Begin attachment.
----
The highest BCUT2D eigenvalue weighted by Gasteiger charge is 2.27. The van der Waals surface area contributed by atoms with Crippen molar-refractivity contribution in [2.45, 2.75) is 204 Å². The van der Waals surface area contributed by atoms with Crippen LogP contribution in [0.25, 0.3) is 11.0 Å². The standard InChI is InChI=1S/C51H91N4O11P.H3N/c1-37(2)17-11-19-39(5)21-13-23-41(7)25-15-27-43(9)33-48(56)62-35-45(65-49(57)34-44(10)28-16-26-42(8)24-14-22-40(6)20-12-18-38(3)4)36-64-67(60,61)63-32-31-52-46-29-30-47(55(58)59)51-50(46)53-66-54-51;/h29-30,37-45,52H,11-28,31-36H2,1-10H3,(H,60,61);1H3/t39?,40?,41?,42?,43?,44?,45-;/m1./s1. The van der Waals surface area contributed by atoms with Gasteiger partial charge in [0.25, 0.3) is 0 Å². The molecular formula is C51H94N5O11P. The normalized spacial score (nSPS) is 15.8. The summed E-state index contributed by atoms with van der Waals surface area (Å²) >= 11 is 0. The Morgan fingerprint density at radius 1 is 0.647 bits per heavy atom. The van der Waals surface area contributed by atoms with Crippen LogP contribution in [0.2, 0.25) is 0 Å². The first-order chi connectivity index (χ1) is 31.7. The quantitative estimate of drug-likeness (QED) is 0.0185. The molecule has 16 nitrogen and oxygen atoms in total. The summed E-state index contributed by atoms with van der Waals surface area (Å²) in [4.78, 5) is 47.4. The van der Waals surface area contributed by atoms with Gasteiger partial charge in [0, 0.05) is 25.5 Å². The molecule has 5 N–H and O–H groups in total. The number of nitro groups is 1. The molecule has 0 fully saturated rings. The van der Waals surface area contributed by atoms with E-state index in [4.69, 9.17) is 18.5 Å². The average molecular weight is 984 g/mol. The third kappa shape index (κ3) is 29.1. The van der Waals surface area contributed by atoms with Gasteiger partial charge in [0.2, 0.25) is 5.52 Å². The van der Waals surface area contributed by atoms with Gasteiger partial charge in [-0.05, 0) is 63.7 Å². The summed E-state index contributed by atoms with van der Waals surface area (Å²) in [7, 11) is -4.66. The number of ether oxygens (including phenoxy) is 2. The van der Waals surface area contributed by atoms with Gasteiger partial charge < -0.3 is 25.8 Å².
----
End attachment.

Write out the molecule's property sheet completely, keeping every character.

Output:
The highest BCUT2D eigenvalue weighted by Gasteiger charge is 2.27. The van der Waals surface area contributed by atoms with Crippen molar-refractivity contribution in [2.45, 2.75) is 204 Å². The van der Waals surface area contributed by atoms with Crippen LogP contribution in [0.25, 0.3) is 11.0 Å². The standard InChI is InChI=1S/C51H91N4O11P.H3N/c1-37(2)17-11-19-39(5)21-13-23-41(7)25-15-27-43(9)33-48(56)62-35-45(65-49(57)34-44(10)28-16-26-42(8)24-14-22-40(6)20-12-18-38(3)4)36-64-67(60,61)63-32-31-52-46-29-30-47(55(58)59)51-50(46)53-66-54-51;/h29-30,37-45,52H,11-28,31-36H2,1-10H3,(H,60,61);1H3/t39?,40?,41?,42?,43?,44?,45-;/m1./s1. The van der Waals surface area contributed by atoms with Gasteiger partial charge in [0.25, 0.3) is 0 Å². The molecular formula is C51H94N5O11P. The normalized spacial score (nSPS) is 15.8. The summed E-state index contributed by atoms with van der Waals surface area (Å²) >= 11 is 0. The Morgan fingerprint density at radius 1 is 0.647 bits per heavy atom. The van der Waals surface area contributed by atoms with Crippen LogP contribution in [0.2, 0.25) is 0 Å². The first-order chi connectivity index (χ1) is 31.7. The quantitative estimate of drug-likeness (QED) is 0.0185. The molecule has 16 nitrogen and oxygen atoms in total. The summed E-state index contributed by atoms with van der Waals surface area (Å²) in [4.78, 5) is 47.4. The van der Waals surface area contributed by atoms with Gasteiger partial charge in [0, 0.05) is 25.5 Å². The molecule has 5 N–H and O–H groups in total. The number of nitro groups is 1. The molecule has 0 fully saturated rings. The van der Waals surface area contributed by atoms with E-state index in [4.69, 9.17) is 18.5 Å². The average molecular weight is 984 g/mol. The third kappa shape index (κ3) is 29.1. The van der Waals surface area contributed by atoms with Gasteiger partial charge in [0.2, 0.25) is 5.52 Å². The van der Waals surface area contributed by atoms with Gasteiger partial charge in [-0.05, 0) is 63.7 Å². The summed E-state index contributed by atoms with van der Waals surface area (Å²) in [7, 11) is -4.66. The number of ether oxygens (including phenoxy) is 2. The van der Waals surface area contributed by atoms with Gasteiger partial charge < -0.3 is 25.8 Å².